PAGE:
Medicaid: Medically Needy With a Share of Cost
Authored By: Community Legal Services of Mid-Florida
What ist he Medically Needy Program?
Medically Needy is a Medicaid program that can help pay for Medicaid-covered services. Individuals enrolled in the Medically Needy Program have income or assets that exceed the limits for regular Medicaid. A certain amount of medical bills must be incurred each month before Medicaid is approved. This is referred to as your “share of cost.”
What is "Share of Cost"?
Your share of cost is the amount of medical bills that you must have before Medicaid can pay any of your other incurred medical bills for you. Your share of cost works like a deductible on a health insurance policy. It is based on the amount of your monthly income. You must have allowable medical expenses equal to the amount of your share of cost each month before you can become eligible for Medicaid for the rest of the month.
How does it work?
Each month certain medical expenses, called “allowable medical expenses” that you owe or have paid during the month are counted toward your share of cost. When the amount of allowable medical expenses is equal to your share of cost for a month, you will be eligible for Medicaid for the rest of that month. Before using any medical services, you must be sure the provider is a Medicaid provider and willing to accept Medicaid as payment.
The following example is how the share of cost works: If your share of cost is $800 and you go to the hospital on May 10th and receive a bill for $1000, you have met the share of cost and Medicaid eligible from May 10th through May 31st. If the bill from May 10th is a Medicaid covered service received from a Medicaid provider, Medicaid will pay the bill and all other Medicaid covered expenses for the rest of the month. You may also be able to use medical expenses from a prior month to meet your share of cost. However, you will only be covered from the date of the actual expense that satisfies the share of cost. What this means is that Medicaid will not pay for the earlier expense because it was incurred before you met your share of cost.
It is to your benefit to schedule your most expensive treatment or service as early in the month as possible if it will satisfy your share of cost. For example, if you have an $800 share of cost and you go to the doctor on the 1st of the month where you incur a $75 bill, then on the 5th, you pick up your prescriptions which total $1,000, you do not meet your share of cost until the 5th . Medicaid will pay for your prescriptions but not your doctor visit from the 1st. If you had scheduled the pharmacy pick up before the doctor visit, all would be covered.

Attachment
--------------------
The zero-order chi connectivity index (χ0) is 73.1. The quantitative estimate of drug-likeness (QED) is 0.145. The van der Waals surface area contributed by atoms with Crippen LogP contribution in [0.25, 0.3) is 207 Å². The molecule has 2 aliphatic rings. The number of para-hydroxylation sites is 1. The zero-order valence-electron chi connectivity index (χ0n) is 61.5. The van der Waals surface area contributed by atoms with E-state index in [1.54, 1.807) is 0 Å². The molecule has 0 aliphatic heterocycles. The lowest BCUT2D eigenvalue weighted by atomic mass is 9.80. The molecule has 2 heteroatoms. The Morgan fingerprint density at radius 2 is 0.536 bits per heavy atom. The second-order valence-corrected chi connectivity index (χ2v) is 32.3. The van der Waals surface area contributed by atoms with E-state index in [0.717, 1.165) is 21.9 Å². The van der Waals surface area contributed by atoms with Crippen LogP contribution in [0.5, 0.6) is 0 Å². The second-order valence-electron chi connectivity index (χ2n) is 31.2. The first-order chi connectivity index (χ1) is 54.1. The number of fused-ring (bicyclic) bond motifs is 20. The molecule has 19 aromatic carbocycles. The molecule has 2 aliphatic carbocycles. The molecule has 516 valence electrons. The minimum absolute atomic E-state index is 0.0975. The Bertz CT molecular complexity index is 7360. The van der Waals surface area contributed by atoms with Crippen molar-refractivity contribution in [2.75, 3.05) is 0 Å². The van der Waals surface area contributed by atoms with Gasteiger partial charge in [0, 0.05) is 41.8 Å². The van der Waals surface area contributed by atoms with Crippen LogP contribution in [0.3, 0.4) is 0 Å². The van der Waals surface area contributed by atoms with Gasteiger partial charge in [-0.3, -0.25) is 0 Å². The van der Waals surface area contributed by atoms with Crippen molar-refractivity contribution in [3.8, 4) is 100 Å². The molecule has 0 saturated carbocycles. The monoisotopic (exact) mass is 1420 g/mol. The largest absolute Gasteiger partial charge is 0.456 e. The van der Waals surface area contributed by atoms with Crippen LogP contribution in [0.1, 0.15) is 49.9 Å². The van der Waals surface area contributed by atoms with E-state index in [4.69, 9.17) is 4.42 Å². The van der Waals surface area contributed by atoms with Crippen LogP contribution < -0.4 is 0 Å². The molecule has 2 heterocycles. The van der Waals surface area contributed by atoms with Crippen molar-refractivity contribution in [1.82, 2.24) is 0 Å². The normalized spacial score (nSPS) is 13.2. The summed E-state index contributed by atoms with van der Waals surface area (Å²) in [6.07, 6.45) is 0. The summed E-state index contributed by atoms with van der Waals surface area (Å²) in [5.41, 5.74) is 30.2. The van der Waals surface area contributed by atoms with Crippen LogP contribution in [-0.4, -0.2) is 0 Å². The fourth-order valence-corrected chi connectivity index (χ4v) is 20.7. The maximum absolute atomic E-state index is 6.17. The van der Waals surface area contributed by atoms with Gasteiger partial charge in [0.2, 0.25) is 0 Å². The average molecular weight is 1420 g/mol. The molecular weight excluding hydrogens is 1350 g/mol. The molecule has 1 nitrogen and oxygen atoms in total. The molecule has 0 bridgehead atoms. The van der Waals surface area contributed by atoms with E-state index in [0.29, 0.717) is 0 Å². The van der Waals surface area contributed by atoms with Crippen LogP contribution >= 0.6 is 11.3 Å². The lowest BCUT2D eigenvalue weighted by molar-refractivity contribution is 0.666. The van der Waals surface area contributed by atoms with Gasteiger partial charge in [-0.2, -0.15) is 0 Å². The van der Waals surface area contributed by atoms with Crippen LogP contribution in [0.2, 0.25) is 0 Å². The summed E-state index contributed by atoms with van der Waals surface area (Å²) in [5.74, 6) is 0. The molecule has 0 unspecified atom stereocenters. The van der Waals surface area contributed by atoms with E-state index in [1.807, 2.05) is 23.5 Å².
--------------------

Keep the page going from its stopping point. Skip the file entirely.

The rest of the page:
What are Allowable Expenses?
Allowable medical expenses are bills that:
- Are unpaid and still owed and have not been used in an earlier month to meet your share of cost.
- Are paid during the current month.
- Have not been paid for you or will not be paid by health insurance, another person or any other source.
There are two kinds of allowable medical expenses: health insurance costs and medical service costs including Medicare premiums, Other health insurance premiums, including HMO and prepaid plan premiums and Coinsurance payments.
Medical service costs include personal care services prescribed by a doctor. Transportation by ambulance, bus or taxi to get medical care.
What Medical Expenses cannot be used to meet your share of cost?
Premiums for insurance policies that pay you money because you are in the hospital or when the payment is not medical expenses, fist aid supplies and medicine chest supplies such as adhesive bandages, alcohol, cold remedies, etc.
What do I need to do?
You need to provide proof of your medical expenses to an Economic Self-Sufficiency office (or Bill Tracking). You or your Medicaid provider can do this by fax, mail, or in person. Please include the amount of the expense, the date the expense was incurred and the date and amount of any payments that you have made for the expense. There are several kinds of proof you can provide, such as monthly medical bills you have received, receipts for paid medical bills and cancelled checks for paid medical bills. Obtain and submit your medical bulls as early in the month as possible to allow you maximum coverage for Medicaid that month.
What if I believe DCF has made an error in calculating my share of cost?
You can fax the caseworker on your Notice of Case Action and request an explanation of your share of cost and why it is so high. If you are not satisfied with the response or get no response in a reasonable time, you can request a Fair Hearing. You have a right to request a Fair Hearing any time the Department issues a decision which is detrimental to you. You have 90 days to request a Fair Hearing. We recommend that you submit your request in writing to the Office of Appeal Hearings, Bldg. 5, Room 203, 1317 Winewood Blvd., Tallahassee, FL 32399.
Updated: May 5, 2017